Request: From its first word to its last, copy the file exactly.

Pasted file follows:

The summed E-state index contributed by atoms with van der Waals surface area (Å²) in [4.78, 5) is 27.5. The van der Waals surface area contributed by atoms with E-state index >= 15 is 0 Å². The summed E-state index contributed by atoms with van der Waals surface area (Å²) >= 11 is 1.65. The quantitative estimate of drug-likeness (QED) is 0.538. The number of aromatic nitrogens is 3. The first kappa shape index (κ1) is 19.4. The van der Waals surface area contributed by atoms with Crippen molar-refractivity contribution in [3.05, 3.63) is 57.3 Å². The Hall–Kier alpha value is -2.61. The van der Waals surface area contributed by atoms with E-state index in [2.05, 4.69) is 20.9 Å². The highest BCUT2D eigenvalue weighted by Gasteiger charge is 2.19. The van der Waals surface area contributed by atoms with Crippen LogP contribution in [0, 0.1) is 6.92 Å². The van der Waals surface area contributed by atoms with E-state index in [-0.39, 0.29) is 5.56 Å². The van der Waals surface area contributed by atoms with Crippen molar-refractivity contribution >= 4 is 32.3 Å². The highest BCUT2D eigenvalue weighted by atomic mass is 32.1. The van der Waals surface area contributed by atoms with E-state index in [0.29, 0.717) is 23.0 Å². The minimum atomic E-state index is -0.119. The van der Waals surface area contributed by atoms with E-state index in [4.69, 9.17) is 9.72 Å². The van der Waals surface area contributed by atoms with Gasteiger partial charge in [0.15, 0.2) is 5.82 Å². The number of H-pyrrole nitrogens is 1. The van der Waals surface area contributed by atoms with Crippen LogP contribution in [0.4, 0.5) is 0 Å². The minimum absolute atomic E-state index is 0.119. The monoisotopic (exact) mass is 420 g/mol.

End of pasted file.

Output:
The summed E-state index contributed by atoms with van der Waals surface area (Å²) in [4.78, 5) is 27.5. The van der Waals surface area contributed by atoms with E-state index >= 15 is 0 Å². The summed E-state index contributed by atoms with van der Waals surface area (Å²) >= 11 is 1.65. The quantitative estimate of drug-likeness (QED) is 0.538. The number of aromatic nitrogens is 3. The first kappa shape index (κ1) is 19.4. The van der Waals surface area contributed by atoms with Crippen molar-refractivity contribution in [3.05, 3.63) is 57.3 Å². The Hall–Kier alpha value is -2.61. The van der Waals surface area contributed by atoms with E-state index in [2.05, 4.69) is 20.9 Å². The highest BCUT2D eigenvalue weighted by Gasteiger charge is 2.19. The van der Waals surface area contributed by atoms with Crippen LogP contribution in [0, 0.1) is 6.92 Å². The van der Waals surface area contributed by atoms with E-state index in [-0.39, 0.29) is 5.56 Å². The van der Waals surface area contributed by atoms with Crippen molar-refractivity contribution >= 4 is 32.3 Å². The highest BCUT2D eigenvalue weighted by atomic mass is 32.1. The van der Waals surface area contributed by atoms with E-state index in [0.29, 0.717) is 23.0 Å². The minimum atomic E-state index is -0.119. The van der Waals surface area contributed by atoms with E-state index in [4.69, 9.17) is 9.72 Å². The van der Waals surface area contributed by atoms with Gasteiger partial charge in [0.15, 0.2) is 5.82 Å². The number of H-pyrrole nitrogens is 1. The van der Waals surface area contributed by atoms with Crippen LogP contribution in [0.4, 0.5) is 0 Å². The minimum absolute atomic E-state index is 0.119. The monoisotopic (exact) mass is 420 g/mol.